Figuring out how to split up assets in a divorce is commonly a point of contention between spouses. Many times, people focus on dividing the house. After all, the marital home is probably the single biggest investment you have made during your marriage.
There are other valuable assets that you shouldn't overlook, including your retirement fund or pension. Many people have preconceived notions about what will happen to their retirement in a divorce, but many times those ideas are not based in reality.
Most times, you will end up splitting your retirement fund
If you worked through your entire adult life and your spouse stayed at home, that means the retirement account is in your name. You probably think that if the account is in your name, you get to keep what's in it. This is definitely not the case.
The court will be more interested in when you made deposits and when your employer sent matching amounts, not whose name is on the account. After all, even if it is in your name or from your employer, if it came in during your marriage, it is marital property. That usually means you have to split it with your spouse.
Unless you have a legally binding prenuptial agreement that protects your retirement account, you can expect your spouse to have a claim to roughly half of the amount accrued during your marriage.
You will probably need to adjust your retirement expectations
If you are close to retirement age when you file divorce, it could mean losing a substantial amount of the money you have set aside for that time in your life. As a result, you will have to decide to either postpone your retirement while you recoup those funds or change your retirement plans to reflect the lower amount you have to work with.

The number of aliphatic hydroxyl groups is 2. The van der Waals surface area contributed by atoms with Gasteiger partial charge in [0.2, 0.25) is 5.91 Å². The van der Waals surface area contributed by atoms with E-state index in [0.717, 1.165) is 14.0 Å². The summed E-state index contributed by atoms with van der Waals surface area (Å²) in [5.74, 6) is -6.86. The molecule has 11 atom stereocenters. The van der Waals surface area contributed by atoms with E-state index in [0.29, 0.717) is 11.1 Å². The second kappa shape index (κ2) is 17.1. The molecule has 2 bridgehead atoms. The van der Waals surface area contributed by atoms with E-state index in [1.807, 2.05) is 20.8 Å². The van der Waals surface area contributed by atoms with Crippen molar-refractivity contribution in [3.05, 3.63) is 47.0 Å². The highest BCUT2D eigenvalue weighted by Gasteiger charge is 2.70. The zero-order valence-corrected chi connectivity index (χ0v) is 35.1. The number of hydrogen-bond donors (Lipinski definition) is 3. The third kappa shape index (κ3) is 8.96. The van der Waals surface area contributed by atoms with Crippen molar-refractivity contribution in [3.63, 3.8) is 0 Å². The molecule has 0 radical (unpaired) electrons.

The good news is that unlike other forms of early withdrawal, splitting your account in divorce won't result in penalties and fees. Most tax-deferred retirement savings plans have penalties, fines and fees assessed in the event that someone withdraws funds prior to retirement age. Thankfully, in the event of a divorce, the fees will not apply to the division of your account. So long as everything is handled according to the court order, there will not be financial penalties.
A QDRO allows for a penalty-free division of retirement accounts
The courts will issue a Qualified Domestic Relations Order (QDRO), which is a special divorce order that authorizes the account manager to split your retirement account. A certain percentage of the account will go directly into an account held by the other person, in this case, your spouse.
Overall, it is a relatively simple process. So long as you properly prepare for this outcome, splitting your retirement account or even your pension benefits does not have to totally ruin your plans for retirement.